Gamekeeper from YDMG helps rescue 60 children on a school trip stuck in the snow.

KEEPERS TO THE RESCUE !!! Fantastic work and kindness from one of our keepers who went above and beyond to get up to Grinton lodge YHA this morning to rescue 2 buses of school children who have been stuck up there all week.
He did 3 runs with the pickup and trailer to bring all the luggage down to the main road where the buses were waiting to take them home.
All the children were very excited about the gamekeepers rescue and the whole Yorkshire snow adventure, an adventure I’m sure they will never forget! #keeperstotherescue #schoolchildrenstuckinthesnow #rescuemission #yha #grinton #yorkshire #snow #stuckinthesnow #makingmemories #aschooltriptoremember #beastfromtheeast #homesafe #yorkshiredales #YDMG

The Northern Echo has covered the story .


Yorkshire Dales Economy benefits from Managed grouse moors

18th January 2018

With the latest grouse shooting season now officially complete (December 10th), the local Yorkshire Dales community is reflecting on what was a successful year with most estates having witnessed a full shooting programme due to favourable weather conditions and shoot days being let right the way through the season.

Managing moorland for grouse shooting is vitally important to remote rural communities in terms of economic, environmental and social benefits and is a life line for many local businesses in the Yorkshire Dales. A full season is significantly more beneficial and is dependent on how well the wild red grouse breed in the spring.

Grouse moor managers in the Yorkshire Dales Moorland Group area report that, approximately 800 driven shoot days were hosted throughout the four-month season on estates across the Yorkshire Dales region.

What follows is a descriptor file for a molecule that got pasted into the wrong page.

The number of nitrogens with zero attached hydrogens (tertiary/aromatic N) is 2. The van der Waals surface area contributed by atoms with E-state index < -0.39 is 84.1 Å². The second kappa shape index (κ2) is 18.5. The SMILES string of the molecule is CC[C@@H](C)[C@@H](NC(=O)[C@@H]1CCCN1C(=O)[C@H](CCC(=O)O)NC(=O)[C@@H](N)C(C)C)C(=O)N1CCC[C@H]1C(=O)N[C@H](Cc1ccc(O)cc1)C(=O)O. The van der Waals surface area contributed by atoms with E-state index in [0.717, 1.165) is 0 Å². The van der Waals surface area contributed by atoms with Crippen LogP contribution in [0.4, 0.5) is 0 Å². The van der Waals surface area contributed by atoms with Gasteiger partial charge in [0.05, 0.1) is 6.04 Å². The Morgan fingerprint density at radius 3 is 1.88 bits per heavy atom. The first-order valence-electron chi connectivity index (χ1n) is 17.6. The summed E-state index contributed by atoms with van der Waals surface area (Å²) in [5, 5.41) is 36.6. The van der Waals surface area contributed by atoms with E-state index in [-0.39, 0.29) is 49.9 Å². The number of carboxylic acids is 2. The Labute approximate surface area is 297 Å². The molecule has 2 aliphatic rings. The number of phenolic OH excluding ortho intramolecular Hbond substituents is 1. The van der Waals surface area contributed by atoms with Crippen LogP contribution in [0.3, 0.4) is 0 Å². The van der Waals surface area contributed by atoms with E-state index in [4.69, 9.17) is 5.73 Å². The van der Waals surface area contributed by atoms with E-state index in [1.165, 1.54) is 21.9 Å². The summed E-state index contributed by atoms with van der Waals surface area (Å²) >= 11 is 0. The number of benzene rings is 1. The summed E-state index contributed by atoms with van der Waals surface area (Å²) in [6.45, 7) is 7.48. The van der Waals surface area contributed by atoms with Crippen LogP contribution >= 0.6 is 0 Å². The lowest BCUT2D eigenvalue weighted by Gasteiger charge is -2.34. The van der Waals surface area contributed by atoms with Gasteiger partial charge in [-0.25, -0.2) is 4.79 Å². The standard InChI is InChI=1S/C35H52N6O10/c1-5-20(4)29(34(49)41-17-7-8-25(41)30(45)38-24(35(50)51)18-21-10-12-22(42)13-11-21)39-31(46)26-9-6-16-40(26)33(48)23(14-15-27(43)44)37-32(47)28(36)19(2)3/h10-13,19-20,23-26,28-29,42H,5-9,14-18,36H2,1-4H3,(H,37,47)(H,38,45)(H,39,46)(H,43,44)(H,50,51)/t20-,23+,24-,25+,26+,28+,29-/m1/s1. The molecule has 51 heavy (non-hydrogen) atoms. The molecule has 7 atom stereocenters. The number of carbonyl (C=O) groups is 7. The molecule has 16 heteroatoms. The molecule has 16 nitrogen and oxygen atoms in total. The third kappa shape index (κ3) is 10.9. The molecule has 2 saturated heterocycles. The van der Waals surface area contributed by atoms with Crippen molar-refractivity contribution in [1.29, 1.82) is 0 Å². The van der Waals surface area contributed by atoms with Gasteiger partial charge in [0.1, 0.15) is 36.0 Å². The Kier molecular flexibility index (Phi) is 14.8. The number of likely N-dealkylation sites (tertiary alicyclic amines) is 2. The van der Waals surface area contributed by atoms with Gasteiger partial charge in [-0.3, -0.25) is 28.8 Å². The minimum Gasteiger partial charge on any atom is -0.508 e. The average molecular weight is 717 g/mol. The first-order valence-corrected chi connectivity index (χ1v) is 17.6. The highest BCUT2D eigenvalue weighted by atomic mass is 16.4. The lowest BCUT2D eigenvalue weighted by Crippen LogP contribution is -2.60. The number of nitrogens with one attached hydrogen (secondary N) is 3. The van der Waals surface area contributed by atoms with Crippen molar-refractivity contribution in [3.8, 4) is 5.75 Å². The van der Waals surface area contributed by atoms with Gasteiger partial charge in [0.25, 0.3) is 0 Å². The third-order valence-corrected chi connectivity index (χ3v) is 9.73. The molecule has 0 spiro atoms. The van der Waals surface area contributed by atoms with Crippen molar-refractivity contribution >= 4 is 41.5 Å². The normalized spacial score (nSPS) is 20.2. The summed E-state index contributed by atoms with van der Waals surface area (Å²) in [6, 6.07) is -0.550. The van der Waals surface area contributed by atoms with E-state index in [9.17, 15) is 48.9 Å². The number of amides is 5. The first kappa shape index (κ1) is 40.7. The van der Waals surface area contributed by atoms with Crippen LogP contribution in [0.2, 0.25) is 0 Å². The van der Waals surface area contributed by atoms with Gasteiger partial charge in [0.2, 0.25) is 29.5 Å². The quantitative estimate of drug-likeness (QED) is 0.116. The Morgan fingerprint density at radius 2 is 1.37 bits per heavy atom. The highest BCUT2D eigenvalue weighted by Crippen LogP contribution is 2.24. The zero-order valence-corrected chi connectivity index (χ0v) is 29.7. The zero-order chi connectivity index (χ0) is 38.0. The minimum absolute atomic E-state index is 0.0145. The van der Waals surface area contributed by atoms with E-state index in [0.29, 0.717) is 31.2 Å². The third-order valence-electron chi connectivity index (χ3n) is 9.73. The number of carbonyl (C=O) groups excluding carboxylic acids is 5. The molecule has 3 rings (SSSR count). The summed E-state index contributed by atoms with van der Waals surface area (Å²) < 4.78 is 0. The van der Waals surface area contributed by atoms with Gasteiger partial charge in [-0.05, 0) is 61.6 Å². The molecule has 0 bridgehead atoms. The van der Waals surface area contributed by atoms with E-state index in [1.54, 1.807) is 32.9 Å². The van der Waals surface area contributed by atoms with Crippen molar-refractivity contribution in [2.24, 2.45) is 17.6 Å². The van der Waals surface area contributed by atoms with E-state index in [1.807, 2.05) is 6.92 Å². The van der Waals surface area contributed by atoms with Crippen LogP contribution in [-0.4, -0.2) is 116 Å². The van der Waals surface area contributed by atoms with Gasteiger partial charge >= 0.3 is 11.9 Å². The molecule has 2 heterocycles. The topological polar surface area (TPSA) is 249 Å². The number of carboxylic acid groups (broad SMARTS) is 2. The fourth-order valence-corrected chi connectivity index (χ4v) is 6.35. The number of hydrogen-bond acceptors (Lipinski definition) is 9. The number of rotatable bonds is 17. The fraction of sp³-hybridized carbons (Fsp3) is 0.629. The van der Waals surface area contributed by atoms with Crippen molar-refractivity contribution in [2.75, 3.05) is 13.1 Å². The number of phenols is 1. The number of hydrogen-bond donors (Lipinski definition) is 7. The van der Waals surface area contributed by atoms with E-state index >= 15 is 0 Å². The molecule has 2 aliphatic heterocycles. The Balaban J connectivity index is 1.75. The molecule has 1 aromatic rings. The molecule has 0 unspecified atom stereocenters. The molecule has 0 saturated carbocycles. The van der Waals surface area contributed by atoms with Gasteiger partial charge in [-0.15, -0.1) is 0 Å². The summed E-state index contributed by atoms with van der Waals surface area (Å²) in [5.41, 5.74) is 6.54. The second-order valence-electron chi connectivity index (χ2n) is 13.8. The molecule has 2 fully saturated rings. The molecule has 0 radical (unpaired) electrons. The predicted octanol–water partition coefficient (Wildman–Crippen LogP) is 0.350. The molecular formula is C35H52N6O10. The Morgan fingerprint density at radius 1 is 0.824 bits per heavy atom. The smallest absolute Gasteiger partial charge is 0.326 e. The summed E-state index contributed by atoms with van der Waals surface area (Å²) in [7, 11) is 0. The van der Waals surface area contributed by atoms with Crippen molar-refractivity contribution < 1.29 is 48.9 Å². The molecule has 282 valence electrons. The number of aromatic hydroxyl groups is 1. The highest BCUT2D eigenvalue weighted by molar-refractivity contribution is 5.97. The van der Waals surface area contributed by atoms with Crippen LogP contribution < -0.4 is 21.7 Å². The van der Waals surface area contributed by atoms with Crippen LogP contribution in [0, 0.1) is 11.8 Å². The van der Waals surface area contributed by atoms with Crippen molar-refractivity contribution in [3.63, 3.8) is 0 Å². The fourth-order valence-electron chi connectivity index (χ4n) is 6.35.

This year there has been a strong level of repeat bookings particularly from the UK market as well as a high-level of international groups visiting, with parties from across Europe and the US.

It is estimated that the favourable season resulted in nearly 1,600 overnight stays in local hotels with the shoot days directly contributing more than £192,000 to local hotels, restaurants and pubs throughout the season. One estate alone generated 128 overnight stays from sporting guests this season.

On average each grouse moor employs around 50 people per shoot day, including local youngsters, with an estimated 800 workdays of additional employment provided for those who assisted on shoot days, including beaters, flankers, loaders, pickers-up and caterers.

This year’s improved harvest also increased the availability of fresh grouse being supplied to local butchers, farm shops and game dealers, and as a result, greatly enhancing the awareness of grouse as a sustainable food source. Hoteliers, top chefs and home-cooks are now readily choosing grouse as a delicious, healthy and affordable game meat alternative.


This year, the award-winning Grassington House Hotel and Restaurant in the heart of the Yorkshire Dales has featured grouse on its menu throughout the season.